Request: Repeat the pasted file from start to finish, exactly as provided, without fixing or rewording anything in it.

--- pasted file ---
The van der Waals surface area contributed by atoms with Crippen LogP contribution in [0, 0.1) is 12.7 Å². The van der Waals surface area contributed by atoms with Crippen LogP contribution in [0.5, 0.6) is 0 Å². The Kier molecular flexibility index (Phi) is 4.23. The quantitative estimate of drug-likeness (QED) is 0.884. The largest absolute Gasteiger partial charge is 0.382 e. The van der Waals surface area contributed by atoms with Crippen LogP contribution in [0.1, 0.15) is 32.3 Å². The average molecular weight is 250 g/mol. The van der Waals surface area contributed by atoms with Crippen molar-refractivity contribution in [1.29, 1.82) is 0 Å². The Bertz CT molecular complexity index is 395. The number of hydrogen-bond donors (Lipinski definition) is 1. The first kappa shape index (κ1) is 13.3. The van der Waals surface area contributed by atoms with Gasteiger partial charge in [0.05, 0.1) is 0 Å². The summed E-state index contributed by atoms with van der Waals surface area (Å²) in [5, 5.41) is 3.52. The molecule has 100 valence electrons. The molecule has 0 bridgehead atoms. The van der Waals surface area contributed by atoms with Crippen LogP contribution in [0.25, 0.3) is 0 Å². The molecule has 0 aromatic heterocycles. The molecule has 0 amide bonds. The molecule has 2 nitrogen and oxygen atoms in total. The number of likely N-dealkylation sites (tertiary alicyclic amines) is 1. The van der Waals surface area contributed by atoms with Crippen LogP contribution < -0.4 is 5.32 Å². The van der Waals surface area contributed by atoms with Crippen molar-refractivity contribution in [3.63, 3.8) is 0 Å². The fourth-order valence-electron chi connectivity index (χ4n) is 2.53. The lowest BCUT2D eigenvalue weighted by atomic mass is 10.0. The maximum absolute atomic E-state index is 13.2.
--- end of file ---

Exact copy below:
The van der Waals surface area contributed by atoms with Crippen LogP contribution in [0, 0.1) is 12.7 Å². The van der Waals surface area contributed by atoms with Crippen LogP contribution in [0.5, 0.6) is 0 Å². The Kier molecular flexibility index (Phi) is 4.23. The quantitative estimate of drug-likeness (QED) is 0.884. The largest absolute Gasteiger partial charge is 0.382 e. The van der Waals surface area contributed by atoms with Crippen LogP contribution in [0.1, 0.15) is 32.3 Å². The average molecular weight is 250 g/mol. The van der Waals surface area contributed by atoms with Crippen molar-refractivity contribution in [1.29, 1.82) is 0 Å². The Bertz CT molecular complexity index is 395. The number of hydrogen-bond donors (Lipinski definition) is 1. The first kappa shape index (κ1) is 13.3. The van der Waals surface area contributed by atoms with Gasteiger partial charge in [0.05, 0.1) is 0 Å². The summed E-state index contributed by atoms with van der Waals surface area (Å²) in [5, 5.41) is 3.52. The molecule has 100 valence electrons. The molecule has 0 bridgehead atoms. The van der Waals surface area contributed by atoms with Crippen LogP contribution in [0.25, 0.3) is 0 Å². The molecule has 0 aromatic heterocycles. The molecule has 0 amide bonds. The molecule has 2 nitrogen and oxygen atoms in total. The number of likely N-dealkylation sites (tertiary alicyclic amines) is 1. The van der Waals surface area contributed by atoms with Crippen LogP contribution < -0.4 is 5.32 Å². The van der Waals surface area contributed by atoms with Crippen molar-refractivity contribution in [3.63, 3.8) is 0 Å². The fourth-order valence-electron chi connectivity index (χ4n) is 2.53. The lowest BCUT2D eigenvalue weighted by atomic mass is 10.0. The maximum absolute atomic E-state index is 13.2.